Fluphenazine is a phenothiazine and antipsychotic agent which is no longer in common use. Fluphenazine can cause mild and transient serum enzyme elevations and has been linked to rare instances of clinically apparent cholestatic liver injury.


Fluphenazine (floo fen' a zeen) is a tricyclic aliphatic phenothiazine which acts by postsynaptic inhibition of dopamine receptors. Fluphenazine has other peripheral and central nervous system effects, producing both alpha adrenergic stimulation and blocking histamine- and serotonin-mediated effects. Fluphenazine was approved in the United States in 1972 for use in the therapy of acute and chronic psychosis. It was formerly a commonly prescribed antipsychotic medication, but in recent years has been replaced in large part by the atypical antipsychotics, which have fewer extrapyramidal side effects. Fluphenazine is currently used as parentral therapy of psychosis and is available generically in solution for depot injection. Fluphenazine was previously available under the brand name Prolixin. The typical maintenance dose in adults in 12.5 to 25 mg im or sc every 3 to 6 weeks. Common side effects include drowsiness, dizziness, headache, blurred vision, dry mouth, constipation, tremor, restlessness, muscle spasms and weight gain. Rare but potentially severe adverse effects include suicidal thoughts or behaviors, neuroleptic malignant syndrome and tardive dyskinesia.


Liver test abnormalities have been reported to occur in up to 40% of patients on long term therapy with phenothiazines, but elevations are uncommonly above 3 times the upper limit of normal. The aminotransferase abnormalities are usually mild, asymptomatic and transient, reversing even with continuation of medication. Several instances of clinically apparent acute liver injury have been reported due to fluphenazine, which have resembled the liver injury caused by chlorpromazine and other phenothiazines. The onset of phenothiazide-related jaundice is usually within 1 to 4 weeks, and the pattern of serum enzyme elevations is typically cholestatic or mixed. Immunoallergic features (fever, rash and eosinophilia) are present in some cases, but they are usually mild and self-limited; autoantibodies are rare. Most importantly, phenothiazide induced jaundice can be prolonged and associated with vanishing bile duct syndrome. All phenothiazine antipsychotic agents are probably capable of causing cholestatic liver injury, but the frequency of hepatotoxicity appears to be far greater with chlorpromazine than with others such as fluphenazine.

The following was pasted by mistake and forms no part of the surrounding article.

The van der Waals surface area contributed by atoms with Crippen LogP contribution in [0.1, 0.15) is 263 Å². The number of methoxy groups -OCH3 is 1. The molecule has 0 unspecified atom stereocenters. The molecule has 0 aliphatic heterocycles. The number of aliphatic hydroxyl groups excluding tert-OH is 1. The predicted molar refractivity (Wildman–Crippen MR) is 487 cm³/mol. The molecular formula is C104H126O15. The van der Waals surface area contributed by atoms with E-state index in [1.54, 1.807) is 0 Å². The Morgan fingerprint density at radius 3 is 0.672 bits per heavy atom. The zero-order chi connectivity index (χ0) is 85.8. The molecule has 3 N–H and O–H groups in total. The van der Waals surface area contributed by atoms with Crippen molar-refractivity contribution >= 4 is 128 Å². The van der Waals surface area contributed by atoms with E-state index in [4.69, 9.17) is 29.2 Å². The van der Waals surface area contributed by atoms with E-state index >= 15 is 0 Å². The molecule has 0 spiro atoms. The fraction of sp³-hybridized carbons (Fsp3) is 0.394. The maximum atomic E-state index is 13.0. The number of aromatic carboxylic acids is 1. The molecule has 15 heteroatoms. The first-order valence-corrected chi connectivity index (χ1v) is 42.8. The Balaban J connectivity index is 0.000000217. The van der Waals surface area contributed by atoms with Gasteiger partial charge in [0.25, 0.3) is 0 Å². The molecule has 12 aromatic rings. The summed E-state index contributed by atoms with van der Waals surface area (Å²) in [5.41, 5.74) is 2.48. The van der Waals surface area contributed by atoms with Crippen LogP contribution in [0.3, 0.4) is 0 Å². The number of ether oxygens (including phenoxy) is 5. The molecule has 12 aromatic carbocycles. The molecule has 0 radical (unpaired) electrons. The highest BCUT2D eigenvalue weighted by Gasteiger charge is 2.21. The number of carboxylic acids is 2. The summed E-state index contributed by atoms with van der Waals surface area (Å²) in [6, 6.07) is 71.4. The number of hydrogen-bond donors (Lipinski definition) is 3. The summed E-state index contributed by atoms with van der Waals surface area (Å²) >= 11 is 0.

Likelihood score: C (probable cause of clinically apparent liver injury).

Mechanism of Injury

The mechanism by which fluphenazine and other phenothiazines cause serum aminotransferase elevations is not known. Many aspects of the clinical presentation of phenothiazine hepatotoxicity (short latency period, fever, eosinophilia) suggest a hypersensitivity reaction, and rechallenge typically causes a rapid recurrence of injury. Fluphenazine is extensively metabolized by the liver via sulfoxidation and oxidation, and some instances of serum aminotransferase elevations as well as more clinically apparent liver injury may be caused by production of a toxic intermediate of its metabolism.

Outcome and Management

The serum aminotransferase elevations that occur on fluphenazine therapy are usually self-limited and do not require dose modification or discontinuation of therapy. The acute cholestatic hepatitis caused by fluphenazine is typically self-limited and benign. While cases of prolonged jaundice and cholestasis have not been described with fluphenazine, many instances of vanishing bile duct syndrome have been attributed to other phenothiazides. Many patients with chronic cholestasis eventually improve but they often have persistent enzyme elevations and biliary cirrhosis. Fatalities from fluphenazine jaundice have not been reported. Rechallenge should be avoided. Patients with fluphenazine induced liver injury may have cross sensitivity to other phenothiazines, but generally tolerate the atypical antipsychotics.

Drug Class: Antipsychotic Agents

Other Drugs in the Subclass, Phenothiazines: Chlorpromazine, Perphenazine, Prochlorperazine, Thioridazine, Trifluoperazine



Fluphenazine – Generic, Prolixin®


Antipsychotic Agents


Product labeling at DailyMed, National Library of Medicine, NIH



References updated: 02 February 2018

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